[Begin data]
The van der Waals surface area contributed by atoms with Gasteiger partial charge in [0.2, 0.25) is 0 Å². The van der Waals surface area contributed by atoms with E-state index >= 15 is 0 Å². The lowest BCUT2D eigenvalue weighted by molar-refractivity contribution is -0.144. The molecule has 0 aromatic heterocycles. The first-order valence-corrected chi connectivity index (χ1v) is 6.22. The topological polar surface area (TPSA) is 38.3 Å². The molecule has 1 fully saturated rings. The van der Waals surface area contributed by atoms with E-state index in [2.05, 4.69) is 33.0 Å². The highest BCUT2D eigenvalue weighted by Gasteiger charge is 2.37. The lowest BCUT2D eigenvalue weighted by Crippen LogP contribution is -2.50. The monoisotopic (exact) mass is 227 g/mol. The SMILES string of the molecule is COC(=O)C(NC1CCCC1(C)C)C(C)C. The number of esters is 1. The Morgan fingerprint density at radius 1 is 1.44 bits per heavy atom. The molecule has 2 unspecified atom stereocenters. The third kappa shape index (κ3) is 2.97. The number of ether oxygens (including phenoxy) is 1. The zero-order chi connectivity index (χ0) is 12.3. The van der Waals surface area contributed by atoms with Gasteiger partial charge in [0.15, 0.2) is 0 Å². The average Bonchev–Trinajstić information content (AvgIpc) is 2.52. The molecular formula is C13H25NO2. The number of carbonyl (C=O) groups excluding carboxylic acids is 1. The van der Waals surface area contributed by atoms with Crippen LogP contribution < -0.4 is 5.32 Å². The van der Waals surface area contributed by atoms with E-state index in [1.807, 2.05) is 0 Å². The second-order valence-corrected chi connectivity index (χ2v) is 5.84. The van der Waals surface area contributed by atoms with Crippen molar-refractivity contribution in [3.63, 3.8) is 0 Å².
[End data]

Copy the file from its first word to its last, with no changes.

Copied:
The van der Waals surface area contributed by atoms with Gasteiger partial charge in [0.2, 0.25) is 0 Å². The van der Waals surface area contributed by atoms with E-state index >= 15 is 0 Å². The lowest BCUT2D eigenvalue weighted by molar-refractivity contribution is -0.144. The molecule has 0 aromatic heterocycles. The first-order valence-corrected chi connectivity index (χ1v) is 6.22. The topological polar surface area (TPSA) is 38.3 Å². The molecule has 1 fully saturated rings. The van der Waals surface area contributed by atoms with E-state index in [2.05, 4.69) is 33.0 Å². The highest BCUT2D eigenvalue weighted by Gasteiger charge is 2.37. The lowest BCUT2D eigenvalue weighted by Crippen LogP contribution is -2.50. The monoisotopic (exact) mass is 227 g/mol. The SMILES string of the molecule is COC(=O)C(NC1CCCC1(C)C)C(C)C. The number of esters is 1. The Morgan fingerprint density at radius 1 is 1.44 bits per heavy atom. The molecule has 2 unspecified atom stereocenters. The third kappa shape index (κ3) is 2.97. The number of ether oxygens (including phenoxy) is 1. The zero-order chi connectivity index (χ0) is 12.3. The van der Waals surface area contributed by atoms with Gasteiger partial charge in [0.15, 0.2) is 0 Å². The average Bonchev–Trinajstić information content (AvgIpc) is 2.52. The molecular formula is C13H25NO2. The number of carbonyl (C=O) groups excluding carboxylic acids is 1. The van der Waals surface area contributed by atoms with Crippen LogP contribution < -0.4 is 5.32 Å². The van der Waals surface area contributed by atoms with E-state index in [1.807, 2.05) is 0 Å². The second-order valence-corrected chi connectivity index (χ2v) is 5.84. The van der Waals surface area contributed by atoms with Crippen molar-refractivity contribution in [3.63, 3.8) is 0 Å².